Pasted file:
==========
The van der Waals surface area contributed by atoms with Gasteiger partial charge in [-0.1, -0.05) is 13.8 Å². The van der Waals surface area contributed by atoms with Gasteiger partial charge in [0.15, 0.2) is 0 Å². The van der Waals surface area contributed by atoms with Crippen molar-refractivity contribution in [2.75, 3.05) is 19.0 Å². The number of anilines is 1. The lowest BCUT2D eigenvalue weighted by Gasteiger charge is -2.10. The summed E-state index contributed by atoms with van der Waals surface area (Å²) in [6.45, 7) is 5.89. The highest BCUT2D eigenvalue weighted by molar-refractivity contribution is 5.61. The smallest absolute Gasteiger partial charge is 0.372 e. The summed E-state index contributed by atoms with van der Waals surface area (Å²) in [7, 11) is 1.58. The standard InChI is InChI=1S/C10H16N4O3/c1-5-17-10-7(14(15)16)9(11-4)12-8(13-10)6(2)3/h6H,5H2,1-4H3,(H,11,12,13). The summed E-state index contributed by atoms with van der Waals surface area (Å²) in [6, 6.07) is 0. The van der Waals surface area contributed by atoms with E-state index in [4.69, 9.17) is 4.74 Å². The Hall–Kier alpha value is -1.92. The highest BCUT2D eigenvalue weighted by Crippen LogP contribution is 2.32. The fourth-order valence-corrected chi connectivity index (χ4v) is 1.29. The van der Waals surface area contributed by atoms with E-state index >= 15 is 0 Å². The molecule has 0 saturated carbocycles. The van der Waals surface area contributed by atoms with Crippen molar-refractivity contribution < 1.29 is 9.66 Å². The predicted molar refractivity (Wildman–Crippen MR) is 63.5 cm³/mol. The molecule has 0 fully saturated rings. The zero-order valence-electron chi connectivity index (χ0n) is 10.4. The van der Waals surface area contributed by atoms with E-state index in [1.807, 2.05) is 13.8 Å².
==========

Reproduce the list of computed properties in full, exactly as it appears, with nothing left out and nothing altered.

The van der Waals surface area contributed by atoms with Gasteiger partial charge in [-0.1, -0.05) is 13.8 Å². The van der Waals surface area contributed by atoms with Gasteiger partial charge in [0.15, 0.2) is 0 Å². The van der Waals surface area contributed by atoms with Crippen molar-refractivity contribution in [2.75, 3.05) is 19.0 Å². The number of anilines is 1. The lowest BCUT2D eigenvalue weighted by Gasteiger charge is -2.10. The summed E-state index contributed by atoms with van der Waals surface area (Å²) in [6.45, 7) is 5.89. The highest BCUT2D eigenvalue weighted by molar-refractivity contribution is 5.61. The smallest absolute Gasteiger partial charge is 0.372 e. The summed E-state index contributed by atoms with van der Waals surface area (Å²) in [7, 11) is 1.58. The standard InChI is InChI=1S/C10H16N4O3/c1-5-17-10-7(14(15)16)9(11-4)12-8(13-10)6(2)3/h6H,5H2,1-4H3,(H,11,12,13). The summed E-state index contributed by atoms with van der Waals surface area (Å²) in [6, 6.07) is 0. The van der Waals surface area contributed by atoms with E-state index in [4.69, 9.17) is 4.74 Å². The Hall–Kier alpha value is -1.92. The highest BCUT2D eigenvalue weighted by Crippen LogP contribution is 2.32. The fourth-order valence-corrected chi connectivity index (χ4v) is 1.29. The van der Waals surface area contributed by atoms with E-state index >= 15 is 0 Å². The molecule has 0 saturated carbocycles. The van der Waals surface area contributed by atoms with Crippen molar-refractivity contribution < 1.29 is 9.66 Å². The predicted molar refractivity (Wildman–Crippen MR) is 63.5 cm³/mol. The molecule has 0 fully saturated rings. The zero-order valence-electron chi connectivity index (χ0n) is 10.4. The van der Waals surface area contributed by atoms with E-state index in [1.807, 2.05) is 13.8 Å².